It is a curious sight. In the shadows of the Flinders and Gawler Ranges, on the shores of Lake Bonney, in the red sand of Blood Creek, the Federal Court is in session. Complete with robes and gowns and an assembly of lawyers and parties, judges are delivering the Court’s ruling as to the Native Title rights of aboriginal claimant groups. The result is not in much doubt – all parties have consented to the determinations.
After a decade before the court, the judgment confirms that the group have always had, and continue to hold legal rights and interests in the land. The hearings are ceremonial in nature, but amidst the dust and heat, it remains part of the formal court process.
There are likely to be three or four more such consent determinations recorded by the Federal Court in SA before the end of the year.
On 3 June it will be twenty years since the High Court delivered the landmark Mabo judgment. It is interesting to reflect on what has been achieved since.
The period after the judgment was a time of some fear and uncertainty, and what turned out to be unrealistic aspirations and concerns. The Native Title Act in 1993 set up the system of Native Title Claims in the Federal Court, and in 1996 the Wik decision confirmed the continuation of rights despite the existence of pastoral leases.
It is perhaps fortunate that only one matter in this State has run the full distance through a contested hearing. The de Rose Hill case was a difficult and divisive process, and is still not yet fully resolved.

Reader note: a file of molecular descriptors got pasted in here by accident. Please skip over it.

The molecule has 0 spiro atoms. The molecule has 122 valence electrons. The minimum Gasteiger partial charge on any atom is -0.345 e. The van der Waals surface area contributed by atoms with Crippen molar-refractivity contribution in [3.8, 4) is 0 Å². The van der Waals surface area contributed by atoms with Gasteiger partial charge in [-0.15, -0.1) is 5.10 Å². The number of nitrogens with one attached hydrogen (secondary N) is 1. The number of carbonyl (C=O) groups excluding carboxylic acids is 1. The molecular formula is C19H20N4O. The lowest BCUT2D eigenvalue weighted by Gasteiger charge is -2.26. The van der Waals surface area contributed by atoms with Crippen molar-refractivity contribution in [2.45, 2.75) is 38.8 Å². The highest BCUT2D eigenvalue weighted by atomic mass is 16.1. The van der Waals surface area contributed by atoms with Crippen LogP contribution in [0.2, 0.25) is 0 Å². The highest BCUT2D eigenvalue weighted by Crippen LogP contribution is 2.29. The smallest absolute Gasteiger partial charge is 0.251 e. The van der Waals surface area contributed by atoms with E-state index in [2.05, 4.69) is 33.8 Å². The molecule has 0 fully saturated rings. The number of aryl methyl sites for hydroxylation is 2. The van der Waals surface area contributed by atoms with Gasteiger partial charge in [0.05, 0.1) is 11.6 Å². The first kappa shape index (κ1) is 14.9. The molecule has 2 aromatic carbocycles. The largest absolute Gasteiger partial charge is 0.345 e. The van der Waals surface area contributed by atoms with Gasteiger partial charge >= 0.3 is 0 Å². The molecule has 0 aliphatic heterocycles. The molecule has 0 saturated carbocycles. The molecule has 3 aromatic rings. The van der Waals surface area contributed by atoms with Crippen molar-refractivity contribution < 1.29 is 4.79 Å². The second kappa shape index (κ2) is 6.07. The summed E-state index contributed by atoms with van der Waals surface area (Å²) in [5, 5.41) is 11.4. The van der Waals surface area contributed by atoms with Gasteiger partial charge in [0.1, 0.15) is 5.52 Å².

Quite what a consent determination means in practical terms will vary greatly from claim to claim, but my perception, at least in the area of pastoral activities, is that it has made little difference to the practical day to day operation of pastoral holdings.
Coming in behind the consent determination, parties are often considering entering into indigenous land use agreements (ILUA’s) to provide a set of "station rules" for the practical operation of native title on the land. A number of pastoral ILUA’s have been up and running for many years. These were put in place with the assistance of the SAFF and with some funding through the Commonwealth.
The usual areas of greatest concern remain the recognition and protection of sites of cultural heritage and significance, and the capacity to develop the property.
What is clear is that the best results are those which are reached by common agreement. This involves a degree of trust, compromise, mutual respect and acceptance on the part of all parties.